Definition of uncap in English:

uncap

verb

[WITH OBJECT]
  • 1 Remove the lid or cover from.

    • ‘‘It's me,’ she answered, uncapping the bottle.’
    • ‘The man nodded once before uncapping a small penlight.’
    • ‘Backstage, as the players had begun the long final movement, Carr had uncapped a bottle of spirits and poured celebratory drinks for Perez, Goodwin, and the rest of the behind-the-scenes staff.’
    • ‘Roxie began uncapping a mauve colored lip gloss, sliding the small spongy tip across her lips.’
    • ‘Once his friend returned, he gratefully accepted the cold beer he was given, uncapping it.’
    • ‘I uncapped a blue magic marker and carefully copied what he was writing onto a name tag.’
    • ‘Prepared for a night of learning, I grabbed my bright orange highlighter (reserved for this very purpose!) and uncapped it.’
    • ‘‘Well, I ain't like I used to be, ‘he said, uncapping the bottle and pouring the crystalline liquid into the glasses.’’
    • ‘Claire spoke, uncapping the beer and slamming it down hard on the counter next to his outstretched hand.’
    • ‘Sterling sneaks a sip of his sponsor's product, uncaps his Sharpie one more time and laughs.’
    • ‘The artist says, ‘I've never drawn the X-Men’ but he uncaps his pen to do the kid a drawing anyway.’
    • ‘The fact that one bottle is uncapped suggests a human presence now absent.’
    • ‘He pulled out a pad of paper and uncapped his pen,’
    • ‘I replied, uncapping my nail polish and painting my big toe.’
    • ‘She takes out a pen, uncaps it, and starts filling out the paperwork.’
    • ‘The reason I uncapped it is because when I uncap this pen, it jams all the radio frequencies.’
    • ‘Community organizer Eder Sánchez pulls away from a breakfast of liver, rice, and plantains and uncaps his pen.’
    • ‘She sniffed before uncapping her eyeliner pencil.’
    • ‘Once, she broke her forearm while uncapping a pen.’
    • ‘Michelle complies gladly, uncapping her lens and giggling at the various phony model poses he strikes.’
    1. 1.1 Remove a limit or restriction on (a price, rate, or amount)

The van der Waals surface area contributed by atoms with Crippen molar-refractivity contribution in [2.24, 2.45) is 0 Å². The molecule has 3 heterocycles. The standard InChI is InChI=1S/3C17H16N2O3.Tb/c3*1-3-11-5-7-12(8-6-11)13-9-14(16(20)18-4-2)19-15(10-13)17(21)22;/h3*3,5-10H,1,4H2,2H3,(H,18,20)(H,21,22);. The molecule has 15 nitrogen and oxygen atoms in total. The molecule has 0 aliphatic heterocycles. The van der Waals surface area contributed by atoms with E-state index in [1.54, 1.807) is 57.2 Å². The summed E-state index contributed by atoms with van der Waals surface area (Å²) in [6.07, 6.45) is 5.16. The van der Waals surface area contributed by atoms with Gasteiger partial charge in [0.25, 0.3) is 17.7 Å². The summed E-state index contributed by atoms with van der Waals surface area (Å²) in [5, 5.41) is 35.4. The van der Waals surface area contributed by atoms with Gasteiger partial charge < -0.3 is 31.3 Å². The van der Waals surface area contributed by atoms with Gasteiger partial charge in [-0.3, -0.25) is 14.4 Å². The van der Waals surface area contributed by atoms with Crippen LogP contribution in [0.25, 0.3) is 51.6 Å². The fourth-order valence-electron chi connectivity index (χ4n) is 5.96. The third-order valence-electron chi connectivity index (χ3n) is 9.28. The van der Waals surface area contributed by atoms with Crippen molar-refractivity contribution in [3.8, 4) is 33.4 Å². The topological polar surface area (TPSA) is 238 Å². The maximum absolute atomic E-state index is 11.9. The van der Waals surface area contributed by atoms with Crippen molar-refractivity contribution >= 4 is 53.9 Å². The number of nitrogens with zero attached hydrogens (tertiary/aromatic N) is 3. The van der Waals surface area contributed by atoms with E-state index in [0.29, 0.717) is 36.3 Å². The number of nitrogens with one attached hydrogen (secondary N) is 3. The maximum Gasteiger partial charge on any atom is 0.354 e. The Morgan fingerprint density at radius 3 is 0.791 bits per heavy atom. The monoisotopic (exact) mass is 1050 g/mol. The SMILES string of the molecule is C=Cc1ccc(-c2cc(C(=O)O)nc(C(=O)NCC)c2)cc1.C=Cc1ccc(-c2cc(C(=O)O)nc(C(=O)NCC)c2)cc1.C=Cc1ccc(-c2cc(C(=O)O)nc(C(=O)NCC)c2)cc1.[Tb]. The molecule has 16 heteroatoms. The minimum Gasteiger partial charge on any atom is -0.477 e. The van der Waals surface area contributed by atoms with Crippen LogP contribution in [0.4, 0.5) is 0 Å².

• ‘Equivalent full-time student numbers were uncapped in 1998, and local courses did not require approval by Government agencies.’
      • ‘Brad DeLong has some good advice about the tax system: eliminate loopholes for the affluent and raise top marginal rates and uncap FICA.’
      • ‘When I became the Minister responsible for the tertiary education area, tuition subsidies had just been uncapped by the previous Government.’
      • ‘It now costs £17.99 a month, down from £19.99 a month, and is uncapped, comes with no upfront fees and also benefits from a free customer helpline.’
      • ‘It took California a year after its energy crisis began to uncap consumer rates, but once it did, power demand dropped sharply.’
      • ‘Much of this will be a matter of uncapping the natural safety mechanisms against excessive strain that humans have evolved with - overclocking the grunt, so to speak.’
      • ‘He also has stated that this demographic crisis will continue ‘unless immigration is uncapped.’’
      • ‘Plaintiffs sometimes prefer Title IX because it does not have any administrative prerequisites and damages are uncapped.’
      • ‘It is the San Diego region, the only area where prices had already been uncapped, rates tripled and consumers were faced with draconian electricity bills, in some cases matching their monthly rent or mortgage payment.’
      • ‘He has caused caused an uproar with his media statements that he would uncap the H-1B visa and which his staffers cannot and will not clarify when job-destruction activists protested.’
      • ‘When a particular legion has performed well and not earned any criticism, the scrollcase is uncapped, which you can observe when they march.’
      • ‘Now we've got an amazingly crazy health system in Australia, with some run by the Federal government, which is uncapped, fees to GPs and to specialists, some run by the States which is very heavily capped.’
      • ‘A spokesperson for the University insisted, ‘The Chancellor was speaking as an individual and there is no possibility of tuition fees being uncapped before 2009.’’
      • ‘That provision is uncapped and it's going out at the rate of about $4-billion a week.’

Pronunciation:

uncap

/ˌənˈkap/